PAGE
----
Surly Brewing Co. #Merica!

Two things.

American lager wasn’t always bland and insipid.

The use of corn and rice in beer is not inherently bad.

In the mid-1800s, pills political upheaval in Germany caused a massive burst of German immigration to this country. Among the thinkers, stuff craftsmen, and businessmen were brewers – lots of them. Of course they started breweries to supply their compatriots with beer – the full-flavored, lager beer to which they were accustomed in the old country.

But there was a problem. American barley was not the same as that grown in Germany. American 6-row barley had a much higher protein content than the 2-row barley back home. Excessive protein makes for cloudy beer with a thick mouthfeel that is inappropriate for the refreshing lagers they were making. It had to be cut with something.

These resourceful brewers turned to another local and abundantly available commodity – corn and rice. Low in protein, these adjuncts supplied fermentable sugar while lightening the body. Their use wasn’t an attempt to cheapen the beer. It was a solution to a problem, one that improved the beer.

Through prohibition American brewers produced the full gamut of traditional, German lager styles. They made pilsner, helles, bock and doppelbock, as well as all the others. These beers were true to the style of the day, but with an American twist.

Then came prohibition. Spirits became the drink of choice, with mixers added to cover the harsh taste of bathtub booze. The new mixed drinks were light and spritzy. After thirteen years, that profile changed the American palate. The people wanted a lighter quaff.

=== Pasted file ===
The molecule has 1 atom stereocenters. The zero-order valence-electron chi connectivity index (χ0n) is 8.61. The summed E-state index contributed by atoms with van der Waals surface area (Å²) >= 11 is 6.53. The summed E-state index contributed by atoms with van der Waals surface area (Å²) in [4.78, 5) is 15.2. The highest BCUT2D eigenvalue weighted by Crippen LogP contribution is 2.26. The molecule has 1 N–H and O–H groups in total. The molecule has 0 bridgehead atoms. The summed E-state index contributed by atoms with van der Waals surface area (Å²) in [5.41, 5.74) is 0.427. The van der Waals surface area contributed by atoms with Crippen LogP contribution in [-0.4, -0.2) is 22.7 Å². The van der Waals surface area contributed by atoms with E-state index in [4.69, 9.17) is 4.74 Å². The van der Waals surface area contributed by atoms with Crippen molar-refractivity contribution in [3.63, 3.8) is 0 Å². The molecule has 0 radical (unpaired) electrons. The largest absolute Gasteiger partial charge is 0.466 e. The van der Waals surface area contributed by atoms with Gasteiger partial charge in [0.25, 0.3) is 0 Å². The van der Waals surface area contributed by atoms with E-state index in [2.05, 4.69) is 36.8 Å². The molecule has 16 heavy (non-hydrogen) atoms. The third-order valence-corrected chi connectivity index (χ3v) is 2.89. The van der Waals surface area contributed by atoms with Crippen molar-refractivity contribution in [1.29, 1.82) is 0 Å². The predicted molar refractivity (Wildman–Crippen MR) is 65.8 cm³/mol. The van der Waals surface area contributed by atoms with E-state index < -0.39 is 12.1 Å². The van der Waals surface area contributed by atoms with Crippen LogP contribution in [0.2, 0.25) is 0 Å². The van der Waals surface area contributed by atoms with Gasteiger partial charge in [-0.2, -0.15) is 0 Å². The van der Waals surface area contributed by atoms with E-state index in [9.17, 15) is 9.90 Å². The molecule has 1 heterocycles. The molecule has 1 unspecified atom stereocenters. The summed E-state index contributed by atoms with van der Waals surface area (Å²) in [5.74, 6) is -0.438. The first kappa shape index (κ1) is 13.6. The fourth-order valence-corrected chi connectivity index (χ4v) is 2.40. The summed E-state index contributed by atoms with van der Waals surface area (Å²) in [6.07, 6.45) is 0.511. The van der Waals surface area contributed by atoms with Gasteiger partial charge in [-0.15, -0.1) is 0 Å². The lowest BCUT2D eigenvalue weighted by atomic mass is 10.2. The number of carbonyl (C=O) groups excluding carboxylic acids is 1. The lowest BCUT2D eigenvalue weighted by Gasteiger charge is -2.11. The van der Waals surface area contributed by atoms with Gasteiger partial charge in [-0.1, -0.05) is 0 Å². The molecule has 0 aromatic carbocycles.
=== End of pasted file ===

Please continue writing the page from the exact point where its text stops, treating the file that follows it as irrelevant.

When beer became legal again in 1933, brewers obliged with lighter brews. It didn’t happen all at once. Some surviving breweries continued in the old ways. But many reduced the alcohol, body and bitterness to satisfy the prevailing taste.

World War II furthered the trend. Faced with ingredient rationing, brewers cut their products even more. Beer in cans was shipped to troops overseas, who took a liking to the lighter brews. By the end of the war when the soldiers came home, another palate shift had occurred. Lighter adjunct lagers were now the norm.

The shift went even further in the 1970s with the mass introduction of “lite” lagers. “Tastes great! Less filling!” became the battle cry of calorie conscious beer drinkers. Thanks in part to heavy marketing, light beer picked up steam. It was lighter and it didn’t tax the taste buds. You could drink a lot of it. And you had to drink a lot of it if you wanted to catch any kind of buzz.

And so we arrived at the blasé beer landscape of the last decades of the 20th-century.

But there was a bubbling undercurrent. Emboldened by the legalization of homebrewing in 1976, regular people were pursuing bigger flavor in their basements, kitchens, and garages. Among their output was the resurrection of pre-prohibition style American lagers.

Once exclusively the realm of homebrewers, the style has recently gained popularity among commercial brewers. A few good examples have cropped up. Anchor California Lager and Coors Batch 19 are both available in the Twin Cities.

Now Surly Brewing Company has tossed its hat into the ring with #Merica! Their version is brewed with North American pilsner malt from Country Malt Group, flaked corn, and all-American Warrior and Willamette hops. It clocks in at 5% ABV. Surly doesn’t say what the IBU rating is. I’ve seen estimates ranging from 10 to 50. 50 is certainly too high. I think 10 is likely way too low. Call it somewhere in between.

Here’s my notes:

Surly #Merica!#Merica!